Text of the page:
Our decision in Quezada-Luna v. Gonzales, 439 F.3d 403 (7th Cir.2006), guides us here. In that case, we had no trouble concluding that the Bureau of Immigration Appeals reasonably found that “[d]ischarg[ing] a firearm at or into a building he or she knows or reasonably should know to be occupied” under 720 ILCS 5/24-1.2(a)(1) was a “crime of violence” under 18 U.S.C. §§ 16(a) and (b). Substitute “vehicle” for “building” and the result is essentially the provision at issue in Rice's Illinois case. In addition, the definition of “crime of violence” in 18 U.S.C. § 16 nearly mirrors that in U.S.S.G. § 4B1.2(a), although the former requires that the conduct present a “substantial” risk of physical injury, while the latter requires only a “serious potential risk” of physical injury to another. We concluded in Quezada-Luna that discharging a firearm into a building one reasonably should know to be occupied both presented a substantial risk of physical injury to another, and, consistent with the “common-sense notion that firing a gun is a use of physical force,” that it had as an element the “use, attempted use, or threatened use of physical force against the person or property of another.” 439 F.3d at 406. That logic applies with equal force here.
Rice points to United States v. Jaimes-Jaimes, 406 F.3d 845 (7th Cir.2005), but that case does not help him. There, we held that a Wisconsin conviction for “discharging a firearm into a vehicle or building” did not support a crime of violence enhancement under U.S.S.G. § 2L1.2 2 because the Wisconsin statute made it a crime even where a person only should have realized that there might be a person inside the vehicle or building. As a result, we concluded that the statute did not require as an element the use, attempted use, or threatened use of physical force against another, and the conviction was not for a crime of violence. Id. at 851. In Rice's Illinois case, in contrast, the statute required proof that the defendant know or should reasonably know that another person occupied the vehicle. The charging document imposed an even higher standard, as it charged that Rice knew the vehicle was occupied. Discharging a firearm in the direction of another person or of a vehicle one reasonably should know to be occupied carries with it “a serious potential risk of physical injury to another” which is all that is required to constitute a crime of violence under § 4B1.2(a). Cf. United States v. Hernandez-Rodriguez, 467 F.3d 492, 495 (5th Cir.2006).
We have considered the other allegations of procedural sentencing error Rice raised in his briefs. Finding no merit in them as well, we turn to his argument that his 360-month sentence is unreasonable. Rice's advisory Guidelines range was 360 months to life. He maintains that he should receive a lower sentence pursuant to U.S.S.G. § 5K2.13, which provides that a below-Guidelines sentence may be warranted if a defendant committed the offense while suffering from a “significantly reduced mental capacity.” Although “[t]he concept of departures has been rendered obsolete in post-Booker sentencing,” “the district court may apply those departure guidelines by way of analogy” when analyzing the factors in 18 U.S.C. § 3553(a). United States v. Miranda, 505 F.3d 785, 792 (7th Cir.2007).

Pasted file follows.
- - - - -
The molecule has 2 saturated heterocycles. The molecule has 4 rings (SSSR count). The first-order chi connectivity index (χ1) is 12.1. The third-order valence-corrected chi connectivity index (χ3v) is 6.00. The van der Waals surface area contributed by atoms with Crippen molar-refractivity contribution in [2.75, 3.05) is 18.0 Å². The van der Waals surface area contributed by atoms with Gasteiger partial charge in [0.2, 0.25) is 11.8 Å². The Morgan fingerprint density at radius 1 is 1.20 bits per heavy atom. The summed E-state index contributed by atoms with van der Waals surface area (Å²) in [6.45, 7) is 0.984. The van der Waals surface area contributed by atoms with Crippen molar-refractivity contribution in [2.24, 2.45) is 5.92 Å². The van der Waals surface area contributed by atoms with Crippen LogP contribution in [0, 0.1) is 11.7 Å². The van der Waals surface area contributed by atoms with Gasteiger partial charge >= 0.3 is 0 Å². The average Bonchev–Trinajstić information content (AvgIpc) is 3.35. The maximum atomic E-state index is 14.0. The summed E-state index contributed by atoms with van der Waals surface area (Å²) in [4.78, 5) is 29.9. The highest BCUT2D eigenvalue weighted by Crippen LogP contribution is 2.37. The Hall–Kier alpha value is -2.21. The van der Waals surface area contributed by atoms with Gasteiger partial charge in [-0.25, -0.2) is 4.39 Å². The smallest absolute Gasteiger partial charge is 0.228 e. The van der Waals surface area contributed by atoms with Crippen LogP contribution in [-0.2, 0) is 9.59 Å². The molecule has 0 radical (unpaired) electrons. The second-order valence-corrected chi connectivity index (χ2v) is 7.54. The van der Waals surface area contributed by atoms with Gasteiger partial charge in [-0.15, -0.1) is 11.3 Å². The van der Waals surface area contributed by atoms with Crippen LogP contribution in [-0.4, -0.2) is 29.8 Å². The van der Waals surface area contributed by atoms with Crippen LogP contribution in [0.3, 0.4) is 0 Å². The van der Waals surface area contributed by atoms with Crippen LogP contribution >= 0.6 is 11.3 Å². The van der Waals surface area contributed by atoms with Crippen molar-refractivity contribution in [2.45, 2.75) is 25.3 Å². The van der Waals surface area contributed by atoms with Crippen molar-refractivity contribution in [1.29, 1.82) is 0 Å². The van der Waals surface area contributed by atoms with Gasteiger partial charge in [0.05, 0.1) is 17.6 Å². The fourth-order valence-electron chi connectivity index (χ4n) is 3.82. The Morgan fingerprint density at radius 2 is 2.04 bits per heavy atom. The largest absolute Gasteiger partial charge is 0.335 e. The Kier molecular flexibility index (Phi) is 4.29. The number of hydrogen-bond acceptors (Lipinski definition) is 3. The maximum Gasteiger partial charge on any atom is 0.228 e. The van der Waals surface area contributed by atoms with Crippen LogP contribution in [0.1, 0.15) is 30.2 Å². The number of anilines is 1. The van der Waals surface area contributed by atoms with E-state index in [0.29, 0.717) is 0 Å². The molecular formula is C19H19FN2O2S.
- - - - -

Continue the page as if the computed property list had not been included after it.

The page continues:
A “significantly reduced mental capacity” means a significantly impaired ability to either “(A) understand the wrongfulness of the behavior comprising the conviction or to exercise the power of reason; or (B) control behavior that the defendant knows is wrongful.” U.S.S.G. § 5K2.13 cmt. n. 1; see also United States v. Roach, 296 F.3d 565, 568 (7th Cir.2002). At sentencing, the district court recognized that Rice had psychological problems (he had been diagnosed with adjustment disorder with depressed mood and personality disorder) but concluded that they did not rise to the level of a significantly reduced mental capacity, nor did they warrant a below-Guidelines sentence. The only medical report referenced in the record concluded that Rice did not exhibit symptoms of a severe mental disease or defect, and we find no error in the district court's conclusion that Rice sufficiently understood the wrongfulness of his behavior and that his psychological issues did not warrant a below-Guidelines sentence. The district court also considered the factors listed in 18 U.S.C. § 3553(a) when it considered which sentence to impose, and we do not find that any other factor warrants a conclusion that the sentence was unreasonable. As a result, we conclude that the district court did not abuse its discretion in imposing the sentence it did.
Rice's convictions and sentence are Affirmed.
1. The November 2006 version of the Guidelines removed the reference to 18 U.S.C. § 922(a)(30). Instead, U.S.S.G. § 2K2.1(a)(1) now references semiautomatic firearms capable of accepting a large capacity magazine.
2. Under U.S.S.G. § 2L1.2,“Crime of violence” means any of the following: murder, manslaughter, kidnapping, aggravated assault, forcible sex offenses, statutory rape, sexual abuse of a minor, robbery, arson, extortion, extortionate extension of credit, burglary of a dwelling, or any offense under federal, state, or local law that has as an element the use, attempted use, or threatened use of physical force against the person of another.U.S.S.G. § 2L1.2 cmt. n. 1(B)(iii).
WILLIAMS, Circuit Judge.